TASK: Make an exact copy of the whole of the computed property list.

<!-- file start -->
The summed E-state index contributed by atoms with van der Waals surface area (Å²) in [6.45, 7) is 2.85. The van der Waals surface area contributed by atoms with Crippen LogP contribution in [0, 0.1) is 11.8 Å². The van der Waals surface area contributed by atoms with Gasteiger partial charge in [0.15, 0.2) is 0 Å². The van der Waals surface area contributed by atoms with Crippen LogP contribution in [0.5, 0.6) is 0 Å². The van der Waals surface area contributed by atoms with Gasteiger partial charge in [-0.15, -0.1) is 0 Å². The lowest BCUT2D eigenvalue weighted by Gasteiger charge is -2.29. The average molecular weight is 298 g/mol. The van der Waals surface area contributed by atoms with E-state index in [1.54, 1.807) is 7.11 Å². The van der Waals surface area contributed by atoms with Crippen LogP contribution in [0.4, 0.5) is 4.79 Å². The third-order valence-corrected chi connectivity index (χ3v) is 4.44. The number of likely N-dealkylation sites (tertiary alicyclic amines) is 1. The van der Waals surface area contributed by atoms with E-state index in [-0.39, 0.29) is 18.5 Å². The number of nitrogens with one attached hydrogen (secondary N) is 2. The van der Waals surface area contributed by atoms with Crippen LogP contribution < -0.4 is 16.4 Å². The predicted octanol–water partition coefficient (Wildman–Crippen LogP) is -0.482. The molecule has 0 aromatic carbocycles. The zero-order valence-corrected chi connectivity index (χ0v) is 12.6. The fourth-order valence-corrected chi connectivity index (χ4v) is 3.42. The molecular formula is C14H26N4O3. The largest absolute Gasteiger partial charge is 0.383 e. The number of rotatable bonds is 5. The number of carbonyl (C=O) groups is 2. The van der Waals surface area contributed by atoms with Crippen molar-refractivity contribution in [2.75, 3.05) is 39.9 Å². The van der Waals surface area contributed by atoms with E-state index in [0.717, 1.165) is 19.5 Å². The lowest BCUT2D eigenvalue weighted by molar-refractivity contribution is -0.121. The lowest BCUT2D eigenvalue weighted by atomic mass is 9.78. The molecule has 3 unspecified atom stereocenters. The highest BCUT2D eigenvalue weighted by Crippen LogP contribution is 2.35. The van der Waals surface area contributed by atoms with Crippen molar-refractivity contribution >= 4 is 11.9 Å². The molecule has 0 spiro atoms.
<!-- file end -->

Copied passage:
The summed E-state index contributed by atoms with van der Waals surface area (Å²) in [6.45, 7) is 2.85. The van der Waals surface area contributed by atoms with Crippen LogP contribution in [0, 0.1) is 11.8 Å². The van der Waals surface area contributed by atoms with Gasteiger partial charge in [0.15, 0.2) is 0 Å². The van der Waals surface area contributed by atoms with Crippen LogP contribution in [0.5, 0.6) is 0 Å². The van der Waals surface area contributed by atoms with Gasteiger partial charge in [-0.15, -0.1) is 0 Å². The lowest BCUT2D eigenvalue weighted by Gasteiger charge is -2.29. The average molecular weight is 298 g/mol. The van der Waals surface area contributed by atoms with E-state index in [1.54, 1.807) is 7.11 Å². The van der Waals surface area contributed by atoms with Crippen LogP contribution in [0.4, 0.5) is 4.79 Å². The third-order valence-corrected chi connectivity index (χ3v) is 4.44. The number of likely N-dealkylation sites (tertiary alicyclic amines) is 1. The van der Waals surface area contributed by atoms with E-state index in [-0.39, 0.29) is 18.5 Å². The number of nitrogens with one attached hydrogen (secondary N) is 2. The van der Waals surface area contributed by atoms with Crippen LogP contribution < -0.4 is 16.4 Å². The predicted octanol–water partition coefficient (Wildman–Crippen LogP) is -0.482. The molecule has 0 aromatic carbocycles. The zero-order valence-corrected chi connectivity index (χ0v) is 12.6. The fourth-order valence-corrected chi connectivity index (χ4v) is 3.42. The molecular formula is C14H26N4O3. The largest absolute Gasteiger partial charge is 0.383 e. The number of rotatable bonds is 5. The number of carbonyl (C=O) groups is 2. The van der Waals surface area contributed by atoms with Crippen molar-refractivity contribution in [2.75, 3.05) is 39.9 Å². The van der Waals surface area contributed by atoms with E-state index in [0.717, 1.165) is 19.5 Å². The lowest BCUT2D eigenvalue weighted by molar-refractivity contribution is -0.121. The lowest BCUT2D eigenvalue weighted by atomic mass is 9.78. The molecule has 3 unspecified atom stereocenters. The highest BCUT2D eigenvalue weighted by Crippen LogP contribution is 2.35. The van der Waals surface area contributed by atoms with Crippen molar-refractivity contribution >= 4 is 11.9 Å². The molecule has 0 spiro atoms.